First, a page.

Another way to determine the completeness of gel formation is to observe the onset of flocculation. Flocculation is the perception of suspended solids out of a liquid. In this case, curds from whey. The amount of time it takes for milk to begin flocculation after rennet is added is then multiplied by a factor to determine the ideal time for cutting. Again, smaller factors will result in firmer cheese.

Note the time that you add rennet.

After 5 minutes, periodically insert a curd knife into the milk and observe the appearance of the milk as it flows off the blade. When there are small specs of coagulated milk visible, note the time. Subtract the renneting time from the onset of flocculation time.

Multiply this time by a factor related to the cheese you are making. Most hard cheeses like Colby or cheddar use a factor of 3. For example: If it took 10 minutes for the onset of flocculation and the rate factor is 3, the gel would be ready to cut in 30 minutes (3 x 10) from the time the rennet was added.

Cheese Style Gel Set Factors

Alpine, Swiss, Parmesan, Romano Factor: 2 – 2.5

Cheddar, Gouda, Havarti, Provolone Factor: 3 – 3.5

Feta, Blue Factor: 4

Brie, Camembert Factor: 5 - 6

Alternative test Method of testing gel set

Another way to determine the completeness of gel formation involves observing the onset of flocculation by another method.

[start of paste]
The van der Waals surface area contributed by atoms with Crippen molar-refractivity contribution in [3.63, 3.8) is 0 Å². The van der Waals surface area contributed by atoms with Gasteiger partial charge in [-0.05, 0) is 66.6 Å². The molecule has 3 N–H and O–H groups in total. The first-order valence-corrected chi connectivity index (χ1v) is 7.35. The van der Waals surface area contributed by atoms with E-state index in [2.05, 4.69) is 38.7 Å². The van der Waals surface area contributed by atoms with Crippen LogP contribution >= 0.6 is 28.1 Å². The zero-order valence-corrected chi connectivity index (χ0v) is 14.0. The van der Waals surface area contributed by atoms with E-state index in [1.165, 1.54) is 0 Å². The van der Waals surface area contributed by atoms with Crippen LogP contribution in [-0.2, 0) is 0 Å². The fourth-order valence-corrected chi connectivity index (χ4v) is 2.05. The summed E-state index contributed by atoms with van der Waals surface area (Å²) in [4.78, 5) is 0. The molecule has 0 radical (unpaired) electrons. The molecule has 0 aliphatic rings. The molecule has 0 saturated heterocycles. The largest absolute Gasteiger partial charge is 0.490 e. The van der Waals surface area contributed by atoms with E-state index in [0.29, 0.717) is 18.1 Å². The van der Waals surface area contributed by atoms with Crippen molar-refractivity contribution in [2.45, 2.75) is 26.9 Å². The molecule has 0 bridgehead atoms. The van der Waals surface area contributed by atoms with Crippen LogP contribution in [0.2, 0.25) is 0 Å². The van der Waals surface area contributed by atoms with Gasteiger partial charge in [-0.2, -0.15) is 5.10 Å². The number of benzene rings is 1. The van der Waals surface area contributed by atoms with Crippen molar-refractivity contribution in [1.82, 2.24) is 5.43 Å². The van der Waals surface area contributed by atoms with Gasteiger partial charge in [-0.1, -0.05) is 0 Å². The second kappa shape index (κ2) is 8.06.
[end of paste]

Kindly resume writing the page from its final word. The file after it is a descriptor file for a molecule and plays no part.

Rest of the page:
Note the time that you add rennet.

Float a lightweight food storage container (such as a small empty margarine tub) on top of the milk.

Very gently push the container and you will see that it easily glides across the milk surface.

Repeat this process periodically (every 2 minutes) until the container remains stationary on the surface as if it is stuck to the milk. Note the time when this happens. This is referred to as the onset of flocculation. At this point, do not disturb the curd any further.

Determine the flocculation time. Subtract the time that the rennet was added from the onset of flocculation time. To estimate when gel development will be complete, multiply the flocculation time by a rate factor of 3 for most hard cheeses.

*This article is an excerpt from The Complete Idiot’s Guide to Cheese Making by James R. Leverentz.

The Complete Idiot’s Guide to Cheese Making]] by James R. Leverentz.